North Korean ruler Kim Jong-un does not congratulate. At least not everyone. Even a week after conservative former prosecutor Yoon Suk-yeol was elected new president of South Korea, nothing was known about a friendly greeting from Pyongyang who arrived in Seoul. Congratulations poured in from all over the world after Yoon’s narrow victory on March 9 against Lee Jae-myung of the still ruling Democratic Party. Even Russian President Vladimir Putin sent a few warm words, despite South Korea participating in international sanctions over the country’s attacks on Ukraine and being on Putin’s list of “unfriendly countries”. North Korea against it? Nothing but complaints so far.
But even if Kim Jong-un had greeted election winner Yoon with utter kindness, it would not change the fact that the new head of government in Seoul is likely to usher in a new phase of the Cold War on the Korean Peninsula. Like all South Korean right-wing conservatives, Yoon Suk-yeol is in favor of a clear demarcation from North Korea’s authoritarian regime. That means demonstrative deterrence and no concessions until North Korea has surrendered its nuclear weapons.
Outgoing President Moon Jae-in has pursued very different policies for five years. Moon wanted approximation. He negotiated with Kim Jong-un in 2018 and brought him along with then-US President Donald Trump. Andrei Lankov, a North Korean expert from Kookmin University in Seoul, even says of Moon: “He prevented a war that seemed possible.” In early 2018, Trump warned Kim Jong-un that he was sitting on the more powerful red button. The mood was explosive at the time. The mediation of the Moon government eased the situation.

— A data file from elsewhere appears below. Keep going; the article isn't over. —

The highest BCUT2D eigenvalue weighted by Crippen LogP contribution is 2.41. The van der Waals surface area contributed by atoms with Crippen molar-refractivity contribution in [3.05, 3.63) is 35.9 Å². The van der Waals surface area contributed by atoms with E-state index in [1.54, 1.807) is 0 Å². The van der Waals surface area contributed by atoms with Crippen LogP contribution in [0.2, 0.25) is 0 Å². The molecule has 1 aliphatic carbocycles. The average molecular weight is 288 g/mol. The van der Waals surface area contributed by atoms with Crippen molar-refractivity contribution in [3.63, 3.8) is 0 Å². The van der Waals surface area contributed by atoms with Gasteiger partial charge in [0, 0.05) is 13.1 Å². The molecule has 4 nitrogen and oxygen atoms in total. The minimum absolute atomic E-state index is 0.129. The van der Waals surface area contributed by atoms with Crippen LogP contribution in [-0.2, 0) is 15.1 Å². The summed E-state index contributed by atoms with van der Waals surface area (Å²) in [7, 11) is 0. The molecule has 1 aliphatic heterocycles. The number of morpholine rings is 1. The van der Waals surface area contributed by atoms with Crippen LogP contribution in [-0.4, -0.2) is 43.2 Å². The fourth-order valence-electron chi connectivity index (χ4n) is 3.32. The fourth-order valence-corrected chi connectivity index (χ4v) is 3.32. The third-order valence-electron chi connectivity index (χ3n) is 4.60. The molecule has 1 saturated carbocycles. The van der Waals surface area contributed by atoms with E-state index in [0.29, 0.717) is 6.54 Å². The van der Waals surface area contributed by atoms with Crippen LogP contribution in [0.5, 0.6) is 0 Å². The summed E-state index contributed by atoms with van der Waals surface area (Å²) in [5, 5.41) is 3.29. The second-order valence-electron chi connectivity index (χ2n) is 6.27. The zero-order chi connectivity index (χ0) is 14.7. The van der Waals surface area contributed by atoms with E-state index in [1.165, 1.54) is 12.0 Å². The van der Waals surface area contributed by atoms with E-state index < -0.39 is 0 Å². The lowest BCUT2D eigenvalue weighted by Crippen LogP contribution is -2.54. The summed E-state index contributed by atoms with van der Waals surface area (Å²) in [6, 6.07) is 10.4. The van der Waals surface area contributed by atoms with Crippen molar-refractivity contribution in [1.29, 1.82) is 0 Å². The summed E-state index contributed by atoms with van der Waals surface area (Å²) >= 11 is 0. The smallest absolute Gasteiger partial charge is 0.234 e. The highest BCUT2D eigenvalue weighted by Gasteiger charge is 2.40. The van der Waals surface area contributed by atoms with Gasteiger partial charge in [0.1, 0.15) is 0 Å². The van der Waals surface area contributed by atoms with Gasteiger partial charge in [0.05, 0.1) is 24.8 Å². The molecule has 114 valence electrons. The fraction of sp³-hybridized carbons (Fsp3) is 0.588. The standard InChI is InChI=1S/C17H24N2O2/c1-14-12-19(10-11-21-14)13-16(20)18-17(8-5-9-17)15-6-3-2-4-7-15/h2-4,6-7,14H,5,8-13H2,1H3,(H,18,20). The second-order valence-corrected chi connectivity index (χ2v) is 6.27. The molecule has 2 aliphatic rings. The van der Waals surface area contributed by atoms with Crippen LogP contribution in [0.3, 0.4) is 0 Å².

However, only briefly. Negotiations between Kim and Trump failed. Forced to respect UN sanctions, Moon was unable to help North Korea’s ailing economy. When Kim saw no further use of the compound, he went back to upgrading his nuclear arsenal. Moon continued to believe in dialogue. In an interview in early February, he suggested negotiations without preconditions.
Yoon Suk-yeol wants to talk to North Korea – on his terms
But North Korea had just completed one January with seven missile tests – more than ever before in one month. On Monday, South Korean and US secret services reported that North Korea was preparing to test an ICBM. The mood is almost as bad as it was in early 2018, and Lankov says: “Moon has come to seem rather strange and pathetic over the last two years with his constant efforts to improve relations with North Korea without to give North Korea what it really needs. “
So here comes Yoon Suk-yeol. He will also talk to North Korea. But only on his terms. During the election campaign, Yoon Moon called North Korea’s policies “submissive.” He advocated “peace through strength”. He said he wanted an extra battery in the US anti-missile defense system THAAD and in the event of an emergency the possibility of a pre-emptive strike against North Korea. And so it is now in the eleven-page paper from his foreign policy team, which was published on Sunday.
The Moon government has always been reluctant to risk angering North Korea or South Korea’s main trading partner, China. Yoon seems to care. His South Korea is said to be a leading force in the implementation of sanctions against North Korea and a reliable partner in the pro-Western network. For example, Yoon aims to formally join the US-India-Japan-Australia Four-Country Security Forum (QUAD). And the connection to the United States is above all for him. Meeting with Christopher Del Corso, the US interim ambassador to Seoul, he called her South Korea’s “only ally” and declared: “We are nations that have promised each other to defend our security with blood, so our ties must be restored accordingly. “
So it can be complicated to “expand and deepen” relations with China, as Yoon’s security paper also provides. “Wait and see how it stands in reality,” says Christopher Green from Leiden University on the NK News portal.
Andrei Lankov in Seoul, on the other hand, is already confident that North Korea will not become a nuclear atom according to Yoon’s ideas: “Kim Jong-un has seen what happened to countries like Iraq and Libya that either gave up nuclear weapons or gave them up. Ukraine is the latest example. . ” Kim initially sees nuclear weapons as insurance against robbery. Therefore, Lankov believes that limiting damage is more important than unrealistic goals at the moment: “North Korea will not change. Therefore, negotiations on an agreement that would freeze Kim’s nuclear weapons program should start now.” But South Korean President-elect Yoon Suk-yeol does not seem to be thinking about such negotiations.